Responding to eyewitness accounts of journalists and demonstrators being subjected to physical and verbal attacks by security forces in the Kurdistan Region of Iraq where there have been widespread anti-austerity protests since Sunday, Lynn Maalouf, Middle East Research Director at Amnesty International, said:

“Eyewitnesses we’ve interviewed, including a teacher and a journalist, have described scenes of chaos in Erbil and Dohuk as Kurdish security forces and armed individuals in civilian clothes used violence to disperse peaceful protests.

“Peaceful demonstrators have been beaten up and insulted. Journalists using cameras or mobile phones to document the protests have been attacked. This is totally unacceptable and a blatant attempt to clamp down on dissent.

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Where ISIL once thrived, beer, bingo and raki now prevail

Florian Neuhof writes for The National:

To some, Ayad Tarek's business could be seen as a personal form of revenge. A 27-year-old Yazidi, a religious minority persecuted by ISIL during its reign in northern Iraq, he moved to Mosul after the terror group was purged from the city, once their headquarters.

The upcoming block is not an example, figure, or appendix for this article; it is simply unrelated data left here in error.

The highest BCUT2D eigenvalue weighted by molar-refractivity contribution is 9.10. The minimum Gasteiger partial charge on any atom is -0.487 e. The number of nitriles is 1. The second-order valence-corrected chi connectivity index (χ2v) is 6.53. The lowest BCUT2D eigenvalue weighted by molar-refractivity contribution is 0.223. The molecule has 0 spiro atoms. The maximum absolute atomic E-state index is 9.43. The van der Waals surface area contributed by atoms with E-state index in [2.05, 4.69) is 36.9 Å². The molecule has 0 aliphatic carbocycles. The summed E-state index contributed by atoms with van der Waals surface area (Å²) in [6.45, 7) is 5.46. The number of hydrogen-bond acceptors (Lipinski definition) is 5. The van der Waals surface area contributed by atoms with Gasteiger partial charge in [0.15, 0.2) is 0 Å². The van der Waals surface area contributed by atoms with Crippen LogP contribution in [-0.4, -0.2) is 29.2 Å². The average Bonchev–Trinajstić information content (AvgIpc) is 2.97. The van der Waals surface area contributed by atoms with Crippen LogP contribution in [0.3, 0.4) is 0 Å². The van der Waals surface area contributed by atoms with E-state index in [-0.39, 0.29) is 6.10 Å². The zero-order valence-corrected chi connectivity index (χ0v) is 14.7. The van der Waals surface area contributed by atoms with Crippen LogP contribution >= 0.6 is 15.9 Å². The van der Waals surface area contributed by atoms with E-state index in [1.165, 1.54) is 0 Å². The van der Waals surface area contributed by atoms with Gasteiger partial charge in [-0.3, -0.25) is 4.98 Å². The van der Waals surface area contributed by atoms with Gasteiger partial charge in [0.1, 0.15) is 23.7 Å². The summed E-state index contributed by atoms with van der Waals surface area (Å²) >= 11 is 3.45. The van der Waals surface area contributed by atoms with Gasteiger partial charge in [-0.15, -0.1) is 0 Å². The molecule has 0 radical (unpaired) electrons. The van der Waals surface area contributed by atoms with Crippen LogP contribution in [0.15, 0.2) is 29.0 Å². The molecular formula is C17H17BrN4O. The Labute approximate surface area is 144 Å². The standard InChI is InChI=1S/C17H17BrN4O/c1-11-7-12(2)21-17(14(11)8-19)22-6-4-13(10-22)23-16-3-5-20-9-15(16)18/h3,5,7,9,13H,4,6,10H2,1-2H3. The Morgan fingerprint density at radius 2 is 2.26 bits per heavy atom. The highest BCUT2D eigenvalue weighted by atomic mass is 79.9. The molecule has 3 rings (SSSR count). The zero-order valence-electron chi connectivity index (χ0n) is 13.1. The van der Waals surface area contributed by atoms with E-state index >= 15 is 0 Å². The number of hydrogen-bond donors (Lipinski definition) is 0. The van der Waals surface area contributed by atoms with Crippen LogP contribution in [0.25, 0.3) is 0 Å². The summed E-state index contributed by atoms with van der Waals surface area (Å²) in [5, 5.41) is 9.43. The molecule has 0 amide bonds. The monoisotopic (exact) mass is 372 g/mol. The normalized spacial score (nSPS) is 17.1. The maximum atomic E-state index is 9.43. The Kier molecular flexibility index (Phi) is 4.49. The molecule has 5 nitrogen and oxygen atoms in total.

Though his small shop is inconspicuous, among trades such as as car mechanics and spare parts dealers, bottles of whisky are stacked behind Mr Tarek and beer cans are visible in tall fridges with glass doors. Selling alcohol is his plan to make enough money to establish another business in Germany, the country to which he once fled, but he is mindful that what he does would have been unthinkable under ISIL, and even frowned upon years earlier.

Mr Tarek is not alone in seeing opportunity in activity that ISIL would have killed people for.

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Rebuilding Mosul, Book by Book

Shawn Carrié and Pesha Magid write for The New York Review of Books:

Before the war, it was strange to see smoke in the sky.

Fahad Sabah looked out on the city from the roof of his home with a bad feeling in his stomach. He saw black, thick, heavy smoke rising over the river that bisects the city. He went down to the basement and pulled out a flat box about seventy-five centimeters wide. It contained his most prized possessions—a satellite dish, and a stack of books.

If anyone saw him, he’d likely have been executed in the public square.